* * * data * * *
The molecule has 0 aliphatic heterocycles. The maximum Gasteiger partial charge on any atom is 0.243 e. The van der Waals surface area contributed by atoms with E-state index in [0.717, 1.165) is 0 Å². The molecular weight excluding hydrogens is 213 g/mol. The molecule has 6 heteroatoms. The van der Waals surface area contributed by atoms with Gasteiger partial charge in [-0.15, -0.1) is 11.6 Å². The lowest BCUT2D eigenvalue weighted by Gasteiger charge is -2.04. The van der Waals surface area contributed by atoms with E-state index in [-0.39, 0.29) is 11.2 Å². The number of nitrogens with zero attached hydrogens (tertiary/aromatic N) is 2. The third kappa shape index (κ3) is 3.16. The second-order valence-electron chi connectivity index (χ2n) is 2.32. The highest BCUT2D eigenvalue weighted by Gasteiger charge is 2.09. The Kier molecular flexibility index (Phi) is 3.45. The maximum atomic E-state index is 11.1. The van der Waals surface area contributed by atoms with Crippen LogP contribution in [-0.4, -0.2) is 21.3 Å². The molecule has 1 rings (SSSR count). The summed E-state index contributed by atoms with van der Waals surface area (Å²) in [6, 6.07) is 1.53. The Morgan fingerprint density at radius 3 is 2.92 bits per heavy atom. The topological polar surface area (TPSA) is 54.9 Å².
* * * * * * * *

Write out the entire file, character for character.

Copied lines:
The molecule has 0 aliphatic heterocycles. The maximum Gasteiger partial charge on any atom is 0.243 e. The van der Waals surface area contributed by atoms with E-state index in [0.717, 1.165) is 0 Å². The molecular weight excluding hydrogens is 213 g/mol. The molecule has 6 heteroatoms. The van der Waals surface area contributed by atoms with Gasteiger partial charge in [-0.15, -0.1) is 11.6 Å². The lowest BCUT2D eigenvalue weighted by Gasteiger charge is -2.04. The van der Waals surface area contributed by atoms with E-state index in [-0.39, 0.29) is 11.2 Å². The number of nitrogens with zero attached hydrogens (tertiary/aromatic N) is 2. The third kappa shape index (κ3) is 3.16. The second-order valence-electron chi connectivity index (χ2n) is 2.32. The highest BCUT2D eigenvalue weighted by Gasteiger charge is 2.09. The Kier molecular flexibility index (Phi) is 3.45. The maximum atomic E-state index is 11.1. The van der Waals surface area contributed by atoms with Crippen LogP contribution in [-0.4, -0.2) is 21.3 Å². The molecule has 1 rings (SSSR count). The summed E-state index contributed by atoms with van der Waals surface area (Å²) in [6, 6.07) is 1.53. The Morgan fingerprint density at radius 3 is 2.92 bits per heavy atom. The topological polar surface area (TPSA) is 54.9 Å².